The link between Cricket and Software Asset Management might be a bit tenuous, but England victories are few and far between so we have to make the most of it!
It was a fantastic achievement by England to win the Ashes back from Australia. We are reminded that, despite individual talents, the success of the team is due team members operating as a cohesive unit. The following article has been contributed by Kylie Fowler.
SAM is a Team Sport
One recurring piece of advice given to anyone beginning their Software Asset Management programme is that in order to implement truly effective Software Asset Management they need to get Board-level sponsorship of their activities.
My experience is that they rarely explain why!
The answer is because SAM is a team sport. Unlike many IT management functions, it can’t be carried out effectively just by utilising the resources and relationships available within IT. As a result, the different groups who need to be involved have different management paths which frequently only meet at board level. In order to obtain the time and effort of these different team members, it is helpful if the organisation board itself supports the effort.
So what positions should we have on our team? and why? Let’s go through them one by one.
ITAM Administrator / Analyst
Activities: Internal requisitioning, software and maintenance administration; accountable for conducting reconciliations and maintaining compliance with licensing EULAs.
In the front line we have the ITAM administrators. They’re our solid, reliable work horses, doing the day to day activities that keep our SAM effort on track and in compliance. The IT Asset Analyst needs a solid understanding of software contracts, EULAs, and licensing principles to ensure that the IT Department doesn’t breach the terms and conditions of their licenses.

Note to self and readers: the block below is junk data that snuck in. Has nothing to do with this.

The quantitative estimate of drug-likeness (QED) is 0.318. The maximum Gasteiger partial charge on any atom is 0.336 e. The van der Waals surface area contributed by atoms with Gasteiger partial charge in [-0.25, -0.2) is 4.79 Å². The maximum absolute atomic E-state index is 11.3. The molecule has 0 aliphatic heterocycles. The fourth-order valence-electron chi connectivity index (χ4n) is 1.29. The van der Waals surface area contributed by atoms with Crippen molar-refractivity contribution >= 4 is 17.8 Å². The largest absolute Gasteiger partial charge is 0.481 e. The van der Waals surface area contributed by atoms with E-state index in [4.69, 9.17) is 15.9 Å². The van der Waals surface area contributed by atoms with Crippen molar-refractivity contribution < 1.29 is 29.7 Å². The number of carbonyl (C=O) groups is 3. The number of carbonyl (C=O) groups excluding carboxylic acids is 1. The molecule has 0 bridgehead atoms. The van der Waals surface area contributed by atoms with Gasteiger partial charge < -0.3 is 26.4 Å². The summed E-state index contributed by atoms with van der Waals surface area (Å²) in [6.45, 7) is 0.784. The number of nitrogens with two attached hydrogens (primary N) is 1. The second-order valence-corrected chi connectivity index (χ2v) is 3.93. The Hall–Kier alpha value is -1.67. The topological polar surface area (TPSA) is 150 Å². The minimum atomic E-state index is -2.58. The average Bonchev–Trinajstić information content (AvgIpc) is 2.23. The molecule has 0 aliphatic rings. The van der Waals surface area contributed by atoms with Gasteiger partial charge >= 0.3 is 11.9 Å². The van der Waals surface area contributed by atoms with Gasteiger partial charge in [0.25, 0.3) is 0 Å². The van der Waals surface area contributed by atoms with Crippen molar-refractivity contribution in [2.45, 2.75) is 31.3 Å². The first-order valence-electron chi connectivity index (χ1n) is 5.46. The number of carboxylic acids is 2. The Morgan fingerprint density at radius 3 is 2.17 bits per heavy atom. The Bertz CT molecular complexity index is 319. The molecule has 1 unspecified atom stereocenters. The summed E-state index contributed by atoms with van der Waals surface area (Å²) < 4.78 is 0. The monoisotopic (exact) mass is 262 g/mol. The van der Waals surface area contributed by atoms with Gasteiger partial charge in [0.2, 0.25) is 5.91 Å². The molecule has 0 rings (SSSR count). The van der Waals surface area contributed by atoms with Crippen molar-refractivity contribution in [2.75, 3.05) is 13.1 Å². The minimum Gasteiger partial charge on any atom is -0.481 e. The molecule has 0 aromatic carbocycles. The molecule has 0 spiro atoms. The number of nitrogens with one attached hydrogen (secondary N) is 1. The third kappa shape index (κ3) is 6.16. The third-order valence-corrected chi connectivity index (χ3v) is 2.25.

Activities: Raising purchase orders, liaising with suppliers on a day to day basis, contract administration. This position may sit either within IT or within Procurement/Finance. The principle of “Segregation of duties” indicates that the procurement administrator and the IT administrator functions should be fulfilled separately.
As the player who raises the purchases orders, this person is responsible for coding software purchases/maintenance so that they are accounted for correctly in the company accounts. Ideally, you should be able to quickly and easily run reports of all software and maintenance purchases which can then be used for reconciliation purposes. It is crucial that this coding is carried out correctly, both for any purchases made and credit notes received so that reports are accurate and comprehensive.
Of course, showing that a purchase order was raised for a particular purchase is not proof of purchase, but it IS a necessary first step.
This person is also likely to be responsible for ensuring that contracts are reviewed and renewed in a timely manner and aren’t forgotten. This is a particularly important aspect of the role because support and maintenance are intangible services and the group benefiting from the contracts will only realise the renewal was not completed when service is denied. The purchasing administrator should regularly run an open purchase order report to identify POs which have not been goods receipted and / or had an invoice charged to them.
Activities: negotiating contract terms and conditions with major suppliers, including software vendors.